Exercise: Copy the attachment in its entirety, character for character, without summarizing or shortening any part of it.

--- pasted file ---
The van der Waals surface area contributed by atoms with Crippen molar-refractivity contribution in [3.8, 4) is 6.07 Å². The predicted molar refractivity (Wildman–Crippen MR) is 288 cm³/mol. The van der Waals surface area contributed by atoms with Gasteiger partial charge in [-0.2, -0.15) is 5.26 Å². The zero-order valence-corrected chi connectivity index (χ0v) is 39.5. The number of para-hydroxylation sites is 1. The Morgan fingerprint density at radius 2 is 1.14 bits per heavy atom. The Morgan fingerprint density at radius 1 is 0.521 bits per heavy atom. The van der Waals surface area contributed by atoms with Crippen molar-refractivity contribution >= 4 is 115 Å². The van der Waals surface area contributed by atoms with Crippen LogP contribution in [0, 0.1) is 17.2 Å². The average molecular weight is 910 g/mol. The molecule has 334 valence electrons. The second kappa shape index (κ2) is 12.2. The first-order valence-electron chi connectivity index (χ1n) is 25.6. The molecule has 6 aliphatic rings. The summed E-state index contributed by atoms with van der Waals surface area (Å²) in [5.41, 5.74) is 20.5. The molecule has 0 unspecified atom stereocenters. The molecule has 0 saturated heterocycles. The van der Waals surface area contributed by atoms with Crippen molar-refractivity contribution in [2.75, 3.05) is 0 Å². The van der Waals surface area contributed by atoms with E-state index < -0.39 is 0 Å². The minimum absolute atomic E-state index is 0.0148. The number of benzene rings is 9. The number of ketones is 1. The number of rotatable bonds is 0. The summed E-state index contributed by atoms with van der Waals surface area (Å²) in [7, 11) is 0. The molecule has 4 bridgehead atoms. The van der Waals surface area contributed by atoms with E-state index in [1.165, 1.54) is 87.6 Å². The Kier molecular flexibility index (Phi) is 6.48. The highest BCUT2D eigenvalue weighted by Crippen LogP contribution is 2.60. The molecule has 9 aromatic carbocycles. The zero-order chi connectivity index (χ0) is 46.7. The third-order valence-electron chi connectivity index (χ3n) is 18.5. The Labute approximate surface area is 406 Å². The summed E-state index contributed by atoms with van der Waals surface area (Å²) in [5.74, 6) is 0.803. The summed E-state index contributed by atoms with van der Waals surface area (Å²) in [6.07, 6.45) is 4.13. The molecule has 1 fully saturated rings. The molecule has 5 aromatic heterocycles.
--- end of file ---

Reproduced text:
The van der Waals surface area contributed by atoms with Crippen molar-refractivity contribution in [3.8, 4) is 6.07 Å². The predicted molar refractivity (Wildman–Crippen MR) is 288 cm³/mol. The van der Waals surface area contributed by atoms with Gasteiger partial charge in [-0.2, -0.15) is 5.26 Å². The zero-order valence-corrected chi connectivity index (χ0v) is 39.5. The number of para-hydroxylation sites is 1. The Morgan fingerprint density at radius 2 is 1.14 bits per heavy atom. The Morgan fingerprint density at radius 1 is 0.521 bits per heavy atom. The van der Waals surface area contributed by atoms with Crippen molar-refractivity contribution >= 4 is 115 Å². The van der Waals surface area contributed by atoms with Crippen LogP contribution in [0, 0.1) is 17.2 Å². The average molecular weight is 910 g/mol. The molecule has 334 valence electrons. The second kappa shape index (κ2) is 12.2. The first-order valence-electron chi connectivity index (χ1n) is 25.6. The molecule has 6 aliphatic rings. The summed E-state index contributed by atoms with van der Waals surface area (Å²) in [5.41, 5.74) is 20.5. The molecule has 0 unspecified atom stereocenters. The molecule has 0 saturated heterocycles. The van der Waals surface area contributed by atoms with Crippen molar-refractivity contribution in [2.75, 3.05) is 0 Å². The van der Waals surface area contributed by atoms with E-state index < -0.39 is 0 Å². The minimum absolute atomic E-state index is 0.0148. The number of benzene rings is 9. The number of ketones is 1. The number of rotatable bonds is 0. The summed E-state index contributed by atoms with van der Waals surface area (Å²) in [7, 11) is 0. The molecule has 4 bridgehead atoms. The van der Waals surface area contributed by atoms with E-state index in [1.165, 1.54) is 87.6 Å². The Kier molecular flexibility index (Phi) is 6.48. The highest BCUT2D eigenvalue weighted by Crippen LogP contribution is 2.60. The molecule has 9 aromatic carbocycles. The zero-order chi connectivity index (χ0) is 46.7. The third-order valence-electron chi connectivity index (χ3n) is 18.5. The Labute approximate surface area is 406 Å². The summed E-state index contributed by atoms with van der Waals surface area (Å²) in [5.74, 6) is 0.803. The summed E-state index contributed by atoms with van der Waals surface area (Å²) in [6.07, 6.45) is 4.13. The molecule has 1 fully saturated rings. The molecule has 5 aromatic heterocycles.